If it worked once,
then they'll try it again — even if they're not the
same guys who did it the first time. Black Night
is a PanAsian production that falls in the very obvious
footsteps of Three and Three...Extremes;
the film consists of three separate horror tales helmed
by three directors from three different Asian territories.
The main difference is that the featured directors
are less accomplished. There are no Fruit Chans, Peter
Chans, Park Chan-Wooks or Takashi Miikes here. The
three directors of Black Night have done some
decent work before, but you'd be forgiven if you said
"Who?" after hearing their names at your
local cinephile wine and cheese gathering. Still,
filmmaker fame should not be the primary deterrent
when selecting a film for your viewing pleasure. Film
quality, on the other hand, should get top consideration.
That's where the problems for Black Night begin.
Director Patrick Leung
(Task Force, Born Wild) starts things
off with "Next Door", a fairly simplistic
tale about one guy, two girls, a pair of handcuffs,
and a pissed off ghost kid. Young rocker June (Annie
Liu of Ah Soh) arrives back in HK after an
extended leave to find her estranged boyfriend Joe
(Taiwanese TV star Dylan Guo) involved with her next
door neighbor Hosie (Race Wong). But something ain't
quite right with Hosie. She's always dripping wet
and belches water at the drop of a hat. Plus there's
a naughty ghost kid hanging around, who likes to leave
marbles in unfortunate locations, i.e. someone could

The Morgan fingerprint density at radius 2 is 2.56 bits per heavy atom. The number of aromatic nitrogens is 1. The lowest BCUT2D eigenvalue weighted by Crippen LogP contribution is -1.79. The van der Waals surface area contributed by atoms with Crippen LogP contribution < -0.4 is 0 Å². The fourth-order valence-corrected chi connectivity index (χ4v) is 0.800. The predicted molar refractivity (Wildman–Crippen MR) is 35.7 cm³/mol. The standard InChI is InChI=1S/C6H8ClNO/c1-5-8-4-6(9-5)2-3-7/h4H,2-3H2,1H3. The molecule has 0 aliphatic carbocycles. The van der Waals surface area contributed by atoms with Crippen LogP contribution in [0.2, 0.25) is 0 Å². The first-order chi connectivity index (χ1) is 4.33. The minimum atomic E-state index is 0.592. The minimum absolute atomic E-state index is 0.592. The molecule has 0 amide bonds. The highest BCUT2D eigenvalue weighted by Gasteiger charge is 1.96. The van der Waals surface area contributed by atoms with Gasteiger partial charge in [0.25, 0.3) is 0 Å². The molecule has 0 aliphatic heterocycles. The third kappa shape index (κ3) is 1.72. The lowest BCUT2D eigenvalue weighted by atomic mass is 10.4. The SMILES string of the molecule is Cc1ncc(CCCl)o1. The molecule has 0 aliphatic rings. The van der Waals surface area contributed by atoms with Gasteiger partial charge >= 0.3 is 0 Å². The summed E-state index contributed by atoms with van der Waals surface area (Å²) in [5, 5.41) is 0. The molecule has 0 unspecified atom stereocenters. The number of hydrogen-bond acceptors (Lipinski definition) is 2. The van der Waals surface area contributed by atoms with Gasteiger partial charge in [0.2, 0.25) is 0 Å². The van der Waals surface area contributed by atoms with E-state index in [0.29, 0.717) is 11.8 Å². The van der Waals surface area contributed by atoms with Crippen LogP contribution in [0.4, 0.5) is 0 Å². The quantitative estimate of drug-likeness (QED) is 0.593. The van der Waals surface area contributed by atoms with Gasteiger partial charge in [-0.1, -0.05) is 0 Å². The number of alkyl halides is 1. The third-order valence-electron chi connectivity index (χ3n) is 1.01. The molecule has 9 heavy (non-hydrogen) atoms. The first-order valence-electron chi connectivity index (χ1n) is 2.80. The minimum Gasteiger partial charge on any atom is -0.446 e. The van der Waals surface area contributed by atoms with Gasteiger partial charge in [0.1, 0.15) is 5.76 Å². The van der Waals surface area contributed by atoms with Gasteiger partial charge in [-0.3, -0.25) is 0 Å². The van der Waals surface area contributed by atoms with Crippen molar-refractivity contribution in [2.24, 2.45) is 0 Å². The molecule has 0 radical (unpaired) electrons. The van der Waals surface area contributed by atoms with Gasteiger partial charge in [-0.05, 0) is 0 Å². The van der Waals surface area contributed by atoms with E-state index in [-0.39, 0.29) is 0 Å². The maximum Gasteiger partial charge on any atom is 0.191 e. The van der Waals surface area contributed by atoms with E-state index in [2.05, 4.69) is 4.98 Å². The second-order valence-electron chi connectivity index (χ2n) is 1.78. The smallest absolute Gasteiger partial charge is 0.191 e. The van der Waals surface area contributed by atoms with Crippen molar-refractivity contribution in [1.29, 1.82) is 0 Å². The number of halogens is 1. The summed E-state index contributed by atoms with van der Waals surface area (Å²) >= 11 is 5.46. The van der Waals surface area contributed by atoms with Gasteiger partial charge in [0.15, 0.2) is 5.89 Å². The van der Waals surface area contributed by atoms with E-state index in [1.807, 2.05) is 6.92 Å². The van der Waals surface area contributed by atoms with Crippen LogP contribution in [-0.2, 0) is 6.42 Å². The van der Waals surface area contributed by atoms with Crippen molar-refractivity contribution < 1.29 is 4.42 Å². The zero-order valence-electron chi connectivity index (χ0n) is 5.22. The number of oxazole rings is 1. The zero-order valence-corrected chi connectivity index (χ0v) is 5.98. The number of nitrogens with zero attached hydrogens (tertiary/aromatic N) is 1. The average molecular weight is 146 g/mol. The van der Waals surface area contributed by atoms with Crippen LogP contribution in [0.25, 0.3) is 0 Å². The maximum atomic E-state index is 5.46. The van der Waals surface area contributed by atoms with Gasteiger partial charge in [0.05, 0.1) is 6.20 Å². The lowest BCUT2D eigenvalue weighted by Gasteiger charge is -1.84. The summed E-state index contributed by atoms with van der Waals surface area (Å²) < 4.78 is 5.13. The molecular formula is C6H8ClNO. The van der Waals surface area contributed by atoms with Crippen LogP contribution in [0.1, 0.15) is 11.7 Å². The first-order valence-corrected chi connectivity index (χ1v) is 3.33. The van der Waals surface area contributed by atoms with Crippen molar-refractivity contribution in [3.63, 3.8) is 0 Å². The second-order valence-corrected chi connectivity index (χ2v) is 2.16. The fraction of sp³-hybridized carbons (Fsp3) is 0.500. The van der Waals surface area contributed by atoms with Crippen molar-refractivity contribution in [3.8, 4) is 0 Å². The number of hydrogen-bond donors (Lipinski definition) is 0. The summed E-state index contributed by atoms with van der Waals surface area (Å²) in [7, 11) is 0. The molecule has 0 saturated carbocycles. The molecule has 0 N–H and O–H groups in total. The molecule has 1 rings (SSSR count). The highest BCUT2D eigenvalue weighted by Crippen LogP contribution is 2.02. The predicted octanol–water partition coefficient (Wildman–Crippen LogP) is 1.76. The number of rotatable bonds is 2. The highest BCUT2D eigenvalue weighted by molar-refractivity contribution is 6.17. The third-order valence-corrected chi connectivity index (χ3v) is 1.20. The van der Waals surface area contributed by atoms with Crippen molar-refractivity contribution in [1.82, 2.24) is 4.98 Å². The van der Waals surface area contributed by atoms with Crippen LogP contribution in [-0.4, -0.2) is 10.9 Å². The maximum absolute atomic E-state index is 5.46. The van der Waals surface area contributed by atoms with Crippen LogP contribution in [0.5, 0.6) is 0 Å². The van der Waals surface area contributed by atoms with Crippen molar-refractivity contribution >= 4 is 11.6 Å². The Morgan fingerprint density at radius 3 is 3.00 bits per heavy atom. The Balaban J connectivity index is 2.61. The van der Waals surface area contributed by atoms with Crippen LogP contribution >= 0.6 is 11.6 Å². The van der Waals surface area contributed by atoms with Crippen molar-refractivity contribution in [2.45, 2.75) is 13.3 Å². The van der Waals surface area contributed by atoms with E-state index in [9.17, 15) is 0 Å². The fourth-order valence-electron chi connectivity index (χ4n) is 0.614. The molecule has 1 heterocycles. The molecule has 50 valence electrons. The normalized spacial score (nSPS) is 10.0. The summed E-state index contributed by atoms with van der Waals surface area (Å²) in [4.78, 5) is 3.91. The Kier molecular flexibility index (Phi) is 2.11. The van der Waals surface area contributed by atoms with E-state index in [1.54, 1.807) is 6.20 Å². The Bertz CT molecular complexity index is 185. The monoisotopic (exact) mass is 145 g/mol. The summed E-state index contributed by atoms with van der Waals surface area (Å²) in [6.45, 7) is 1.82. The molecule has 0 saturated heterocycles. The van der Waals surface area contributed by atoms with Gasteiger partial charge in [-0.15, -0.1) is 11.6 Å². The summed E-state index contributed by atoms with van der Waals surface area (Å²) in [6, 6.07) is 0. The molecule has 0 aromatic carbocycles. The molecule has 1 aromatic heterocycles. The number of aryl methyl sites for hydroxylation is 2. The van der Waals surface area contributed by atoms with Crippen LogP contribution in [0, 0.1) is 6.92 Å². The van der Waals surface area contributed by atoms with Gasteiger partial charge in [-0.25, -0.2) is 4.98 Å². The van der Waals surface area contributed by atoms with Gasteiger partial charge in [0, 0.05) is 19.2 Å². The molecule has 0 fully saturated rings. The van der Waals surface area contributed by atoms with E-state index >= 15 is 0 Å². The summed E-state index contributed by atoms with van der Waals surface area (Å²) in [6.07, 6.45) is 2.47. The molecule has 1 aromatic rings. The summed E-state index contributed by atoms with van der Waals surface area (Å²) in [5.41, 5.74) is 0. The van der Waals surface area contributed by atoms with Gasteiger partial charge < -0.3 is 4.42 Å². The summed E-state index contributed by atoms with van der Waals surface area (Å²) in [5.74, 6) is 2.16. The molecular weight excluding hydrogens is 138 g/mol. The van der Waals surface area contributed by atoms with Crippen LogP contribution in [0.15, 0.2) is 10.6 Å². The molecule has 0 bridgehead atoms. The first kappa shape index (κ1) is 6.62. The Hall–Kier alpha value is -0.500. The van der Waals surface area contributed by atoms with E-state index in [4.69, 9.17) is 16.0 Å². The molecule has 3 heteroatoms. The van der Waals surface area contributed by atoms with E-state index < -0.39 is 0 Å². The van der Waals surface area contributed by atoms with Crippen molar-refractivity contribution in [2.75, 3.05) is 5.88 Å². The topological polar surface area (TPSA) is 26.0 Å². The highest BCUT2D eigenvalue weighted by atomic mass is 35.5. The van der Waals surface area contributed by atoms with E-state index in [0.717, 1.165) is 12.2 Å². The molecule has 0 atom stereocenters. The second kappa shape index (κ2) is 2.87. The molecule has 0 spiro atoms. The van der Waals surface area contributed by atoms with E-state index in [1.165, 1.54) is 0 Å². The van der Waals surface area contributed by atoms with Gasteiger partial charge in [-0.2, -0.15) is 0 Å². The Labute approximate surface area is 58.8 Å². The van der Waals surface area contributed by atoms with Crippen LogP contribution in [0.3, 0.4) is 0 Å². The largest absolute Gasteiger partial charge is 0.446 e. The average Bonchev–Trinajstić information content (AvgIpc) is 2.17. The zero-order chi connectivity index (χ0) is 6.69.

slip on one and end up hurting themselves pretty damn
bad. The result of these seemingly disconnected elements?
Bad karma, and plenty of it.
is probably the best made of the three shorts, sporting
excellent cinematography and production design, and
a workable if not too-novel story. The big problem
with "Next Door" is it does very little
to unnerve besides a couple of shock scares, most
of them involving a white-faced kid or Race Wong looking
like she's about to catch pneumonia. The characters
themselves are hardly worth caring about, as they're
either possessive, duplicitous, or dead and seeking
revenge - none of which are particularly sympathetic
traits. The story has a few decent hooks, and the
leads are certainly nice to look at it, but there's
not much more beyond that. "Next Door" is
okay for time-killing, but it's not scary and ultimately
Takahiko Akiyama's "Dark
Hole" does "Next Door" one better.
Besides having low scare factor and being very forgettable,
"Dark Hole" is also astoundingly pointless.
Asaka Seto (Bullets of Love) stars as Yuki,
an aquarium employee who starts seeing a raincoat-wearing
ghostly kid hanging around pointing at her. She also
sees visions of her dead mom and ex-boyfriend, both
of whom died rather suspiciously. Her current boyfriend
(Takashi Kashiwabara) wants to help, but her analyst
Dr. Kawai (Tomorowo
Taguchi, in possibly the year's most boring performance)
uses the power of psychobabble to explain that there
may be more going on with Yuki than chronic jumpiness.
Dr. Kawai posits that Yuki herself may be capable
of rather dark deeds, but Yuki believes it may be
Who's right about the